Sunday, July 31, 2011

Pirates of Savannah, A Book Review

I must admit, I am a tad bit jealous of Tarrin Lupo. He is a man of many talents, not the least of which is his ability to tell a story. His book, "Pirates of Savannah," is a well crafted historical fiction that recounts a time nearly forgotten and hardly ever mentioned in the study of United States history. Through the eyes of Patrick Willis, a man condemned to live out his years in the king's debt prison, we experience the new world of the colonies a few decades before the Americans declared their independence from the English crown. It is an exciting and sometimes disturbing tale, an interesting mix of fact and fiction that will keep the reader turning the page to learn the fate of the main characters.

We often forget that history, as life, is the day to day mundane interspersed with exciting events every so often. It is the mundane that is most important to most people and the excitement is usually not such a good thing. This is especially true if one lives under the rule of a tyrannical despot and the excitement involves his henchmen exercising the king's power to steal and punish. As Americans we might forget the blood, sweat and tears our forefathers had to suffer in order to establish this nation. We have almost certainly forgotten that they withstood decades of oppression before they finally screamed "enough!" and became independent of sovereign kings. It was a shout that the whole world heard.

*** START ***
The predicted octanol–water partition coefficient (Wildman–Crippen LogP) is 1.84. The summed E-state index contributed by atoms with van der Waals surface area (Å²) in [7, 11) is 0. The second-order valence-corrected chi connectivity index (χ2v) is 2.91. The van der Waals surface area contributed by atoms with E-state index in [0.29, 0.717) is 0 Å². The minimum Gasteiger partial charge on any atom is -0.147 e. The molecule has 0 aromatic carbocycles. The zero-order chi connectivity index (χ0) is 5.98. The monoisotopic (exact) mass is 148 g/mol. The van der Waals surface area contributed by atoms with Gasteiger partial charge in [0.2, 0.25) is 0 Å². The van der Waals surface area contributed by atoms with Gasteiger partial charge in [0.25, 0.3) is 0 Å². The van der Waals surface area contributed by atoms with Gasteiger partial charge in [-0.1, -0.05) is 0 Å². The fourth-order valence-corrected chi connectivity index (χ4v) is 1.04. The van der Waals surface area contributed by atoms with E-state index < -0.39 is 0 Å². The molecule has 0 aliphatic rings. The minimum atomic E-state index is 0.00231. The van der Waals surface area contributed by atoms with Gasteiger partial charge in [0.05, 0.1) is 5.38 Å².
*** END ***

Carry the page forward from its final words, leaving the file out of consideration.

Mr. Lupo's novel concentrates on the exciting events that change the hearts and minds of men. He does an excellent job of inserting the message of freedom into his story. The reader is reminded of what freedom is and why it is so important. I think that too many people have forgotten the trials and tribulations our forefathers struggled through to get to the point we're at today, and too many people are willing to take steps backward and allow the tyranny to once again take hold in the body politic. While "Pirates of Savannah" may be a work of historical fiction, the principles upon which it was based remain true and relevant to this day.

"Pirates of Savannah" is a quick and exciting read. The characters are likable and believable. The historic facts are interesting and engrossing. All and all, it was quite an enjoyable book. I highly recommend it.

No comments: